Many individuals and households struggle to save. Even if they have money they could reasonably set aside for a rainy day, they might have trouble starting a savings habit. If you fall into that category, automating your savings might be the answer. It lets you use a set-it-and-forget-it approach to socking money away. Qapital is an app that embraces that mindset. If you have a smartphone and a checking account, you could get started in minutes. But is Qapital right for you? If you are considering Qapital for your savings needs, here’s a look at whether you should be saving with the company.
How Qapital Works
Qapital is fairly unique in regards to how it approaches savings. After you open an account, which is FDIC-insured, and connect a funding account, you outline your savings goals. This can include anything you want to stash money away for, such as an emergency fund, a vacation, or a car down payment.
Once you have your savings goals, you’ll apply some rules. The rules are triggers that cause money to move from your funding account to your Qapital account. For example, with an IFTTT (if this, then that) rule, you might tell the app to shift $10 to your Qapital account every time you buy gas for your car. This is the feature that makes Qapital interesting, as you have a lot of options for your rules, allowing you to sneak savings opportunities into your everyday activities.
There are other rule options, as well. If you use the Spend Less Rule, you’ll stash away the difference if you come in under budget. With the 52 Week Rule, you’ll save $1 on week one, $2 on week two, and so on throughout the year. Self-employed individuals might enjoy the Freelancer rule, which socks away a percentage of any income when it’s received. There are other options available as well, all of which are interesting approaches to saving.
Qapital offers other account options, as well. The Qapital Spending option is a checking account with a debit card. Qapital Invest focuses on long-term savings, allowing you to put money into an ETF portfolio.
Qapital Interest Rates and Account Fees
With Qapital, you do earn a little bit of interest if you have a qualifying account. However, as of this writing, it’s only 0.1 percent (compounded monthly). That is lower than you might be able to find at other online banks.
Plus, you have to pay a membership fee to use the service. After your 30-day free trial, you’ll be charged monthly based on your tier. If you only use the Qapital Goals savings account, that’ll cost you $3 a month. For those who want to access the Spending and Invest account options, you’ll have to pay $6 each month.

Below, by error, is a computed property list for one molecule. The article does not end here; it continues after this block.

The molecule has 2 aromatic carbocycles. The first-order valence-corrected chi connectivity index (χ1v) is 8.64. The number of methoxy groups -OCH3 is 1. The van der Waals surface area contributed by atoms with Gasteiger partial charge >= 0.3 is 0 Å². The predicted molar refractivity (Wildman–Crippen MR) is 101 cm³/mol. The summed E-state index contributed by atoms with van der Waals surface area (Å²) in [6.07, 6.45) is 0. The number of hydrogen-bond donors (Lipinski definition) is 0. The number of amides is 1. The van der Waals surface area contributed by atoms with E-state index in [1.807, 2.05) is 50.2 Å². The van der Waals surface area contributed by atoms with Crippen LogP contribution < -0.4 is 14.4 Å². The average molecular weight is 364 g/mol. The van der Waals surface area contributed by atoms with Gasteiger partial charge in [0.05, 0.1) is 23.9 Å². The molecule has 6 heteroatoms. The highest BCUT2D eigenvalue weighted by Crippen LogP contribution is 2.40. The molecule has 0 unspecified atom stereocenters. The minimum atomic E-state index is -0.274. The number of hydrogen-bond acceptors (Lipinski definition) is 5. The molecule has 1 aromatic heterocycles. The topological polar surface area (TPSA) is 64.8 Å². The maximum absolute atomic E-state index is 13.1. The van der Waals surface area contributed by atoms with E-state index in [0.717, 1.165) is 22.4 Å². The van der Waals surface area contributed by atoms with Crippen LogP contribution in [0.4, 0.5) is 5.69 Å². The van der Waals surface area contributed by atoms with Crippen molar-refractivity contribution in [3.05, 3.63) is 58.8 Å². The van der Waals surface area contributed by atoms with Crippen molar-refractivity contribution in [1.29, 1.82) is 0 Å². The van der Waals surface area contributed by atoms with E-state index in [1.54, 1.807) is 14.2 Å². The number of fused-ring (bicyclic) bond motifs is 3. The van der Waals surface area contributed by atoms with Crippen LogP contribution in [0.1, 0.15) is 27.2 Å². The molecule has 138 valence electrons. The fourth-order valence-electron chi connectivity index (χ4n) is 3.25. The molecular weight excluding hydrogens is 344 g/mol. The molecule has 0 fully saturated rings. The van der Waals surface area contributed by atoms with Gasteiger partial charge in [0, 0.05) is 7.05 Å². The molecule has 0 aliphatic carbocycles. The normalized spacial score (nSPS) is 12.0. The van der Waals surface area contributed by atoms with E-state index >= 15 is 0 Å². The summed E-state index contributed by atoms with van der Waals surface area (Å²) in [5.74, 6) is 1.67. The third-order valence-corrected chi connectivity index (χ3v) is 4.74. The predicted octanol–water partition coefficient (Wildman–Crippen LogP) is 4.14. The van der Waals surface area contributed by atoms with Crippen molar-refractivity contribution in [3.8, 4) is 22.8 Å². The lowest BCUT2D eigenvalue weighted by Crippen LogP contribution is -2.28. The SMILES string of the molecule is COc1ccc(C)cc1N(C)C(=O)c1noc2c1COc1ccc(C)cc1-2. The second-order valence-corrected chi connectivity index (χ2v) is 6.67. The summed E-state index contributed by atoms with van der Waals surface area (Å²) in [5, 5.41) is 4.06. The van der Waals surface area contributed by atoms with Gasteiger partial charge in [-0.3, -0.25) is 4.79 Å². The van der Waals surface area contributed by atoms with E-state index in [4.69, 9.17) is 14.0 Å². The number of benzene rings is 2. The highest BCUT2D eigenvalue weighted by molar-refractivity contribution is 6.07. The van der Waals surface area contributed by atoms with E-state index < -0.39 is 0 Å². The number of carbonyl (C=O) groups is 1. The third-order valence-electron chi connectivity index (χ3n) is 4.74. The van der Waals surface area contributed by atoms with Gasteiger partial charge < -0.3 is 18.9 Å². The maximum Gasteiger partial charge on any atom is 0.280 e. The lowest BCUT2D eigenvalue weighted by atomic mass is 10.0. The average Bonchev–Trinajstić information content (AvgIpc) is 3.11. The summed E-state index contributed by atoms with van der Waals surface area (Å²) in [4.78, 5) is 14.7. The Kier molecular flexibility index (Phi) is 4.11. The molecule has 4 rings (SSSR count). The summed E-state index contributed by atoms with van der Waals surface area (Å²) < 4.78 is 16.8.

There’s also a higher tier plan called “Master” that costs $12 a month. With that, you’ll gain access to additional tools. However, Qapital doesn’t divulge many details about what this membership level involves beyond that.
However, in nearly every case, your membership fees will far outweigh what you earn in interest (if you qualify for an interest-earning account). As a result, by using the service, you’re probably going to end up with less money than if you used a traditional savings account.
Should You Be Saving with Qapital?
The only benefit of using Qapital is the wide variety of rules that you can use to help you save. The options are certainly interesting, and might make it easier for some people to stash a significant amount of cash quickly.
However, most savings accounts allow you to automate deposits. You could set up a weekly transfer to move a certain amount of money from your checking to your savings account at almost any bank. While that approach doesn’t align with some of Qapital’s gimmicks, it does work.
Plus, with Qapital’s membership fee structure, you’ll be paying to save in nearly all cases. It would take a substantial amount of money in those accounts to earn enough interest to offset the fees. Unless you seriously struggle with saving and another automated option hasn’t helped, Qapital probably isn’t right for you.
But, if the unique rules would let you put money away when you haven’t been able to before, it could be worth the cost. Just understand that you’re probably losing some cash along the way, even if you get an interest-earning account.
Have you tried Qapital? Are you thinking about giving it a shot? Do you think it’s worth the membership cost? Share your thoughts in the comments below.